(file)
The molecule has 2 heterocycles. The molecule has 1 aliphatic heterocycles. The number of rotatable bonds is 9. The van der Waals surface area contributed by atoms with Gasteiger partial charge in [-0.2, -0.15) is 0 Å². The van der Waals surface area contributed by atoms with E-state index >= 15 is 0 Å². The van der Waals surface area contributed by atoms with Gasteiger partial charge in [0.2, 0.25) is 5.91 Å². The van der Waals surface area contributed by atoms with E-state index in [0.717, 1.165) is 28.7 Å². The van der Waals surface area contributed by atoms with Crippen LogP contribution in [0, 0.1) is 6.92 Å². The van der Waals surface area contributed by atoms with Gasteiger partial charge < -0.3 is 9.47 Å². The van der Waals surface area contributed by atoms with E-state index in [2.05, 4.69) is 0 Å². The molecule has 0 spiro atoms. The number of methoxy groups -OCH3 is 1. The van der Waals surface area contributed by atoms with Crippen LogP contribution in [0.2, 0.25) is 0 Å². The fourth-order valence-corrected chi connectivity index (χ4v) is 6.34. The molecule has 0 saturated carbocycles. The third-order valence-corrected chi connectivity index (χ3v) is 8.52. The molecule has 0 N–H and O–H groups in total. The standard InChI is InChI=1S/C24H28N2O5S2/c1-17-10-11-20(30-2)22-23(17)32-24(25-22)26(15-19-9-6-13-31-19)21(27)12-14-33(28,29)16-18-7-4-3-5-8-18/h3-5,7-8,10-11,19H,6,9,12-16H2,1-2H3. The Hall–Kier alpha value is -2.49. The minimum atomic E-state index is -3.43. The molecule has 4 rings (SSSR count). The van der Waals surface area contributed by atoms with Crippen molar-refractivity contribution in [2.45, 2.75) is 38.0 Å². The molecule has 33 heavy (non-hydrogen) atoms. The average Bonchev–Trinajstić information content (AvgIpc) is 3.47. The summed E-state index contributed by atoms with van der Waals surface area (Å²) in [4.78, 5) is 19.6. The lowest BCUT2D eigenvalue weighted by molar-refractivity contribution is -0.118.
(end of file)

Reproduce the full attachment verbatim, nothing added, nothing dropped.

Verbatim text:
The molecule has 2 heterocycles. The molecule has 1 aliphatic heterocycles. The number of rotatable bonds is 9. The van der Waals surface area contributed by atoms with Gasteiger partial charge in [-0.2, -0.15) is 0 Å². The van der Waals surface area contributed by atoms with E-state index >= 15 is 0 Å². The van der Waals surface area contributed by atoms with Gasteiger partial charge in [0.2, 0.25) is 5.91 Å². The van der Waals surface area contributed by atoms with E-state index in [0.717, 1.165) is 28.7 Å². The van der Waals surface area contributed by atoms with Crippen LogP contribution in [0, 0.1) is 6.92 Å². The van der Waals surface area contributed by atoms with Gasteiger partial charge < -0.3 is 9.47 Å². The van der Waals surface area contributed by atoms with E-state index in [2.05, 4.69) is 0 Å². The molecule has 0 spiro atoms. The number of methoxy groups -OCH3 is 1. The van der Waals surface area contributed by atoms with Crippen LogP contribution in [0.2, 0.25) is 0 Å². The fourth-order valence-corrected chi connectivity index (χ4v) is 6.34. The molecule has 0 saturated carbocycles. The third-order valence-corrected chi connectivity index (χ3v) is 8.52. The molecule has 0 N–H and O–H groups in total. The standard InChI is InChI=1S/C24H28N2O5S2/c1-17-10-11-20(30-2)22-23(17)32-24(25-22)26(15-19-9-6-13-31-19)21(27)12-14-33(28,29)16-18-7-4-3-5-8-18/h3-5,7-8,10-11,19H,6,9,12-16H2,1-2H3. The Hall–Kier alpha value is -2.49. The minimum atomic E-state index is -3.43. The molecule has 4 rings (SSSR count). The van der Waals surface area contributed by atoms with Crippen molar-refractivity contribution in [2.45, 2.75) is 38.0 Å². The molecule has 33 heavy (non-hydrogen) atoms. The average Bonchev–Trinajstić information content (AvgIpc) is 3.47. The summed E-state index contributed by atoms with van der Waals surface area (Å²) in [4.78, 5) is 19.6. The lowest BCUT2D eigenvalue weighted by molar-refractivity contribution is -0.118.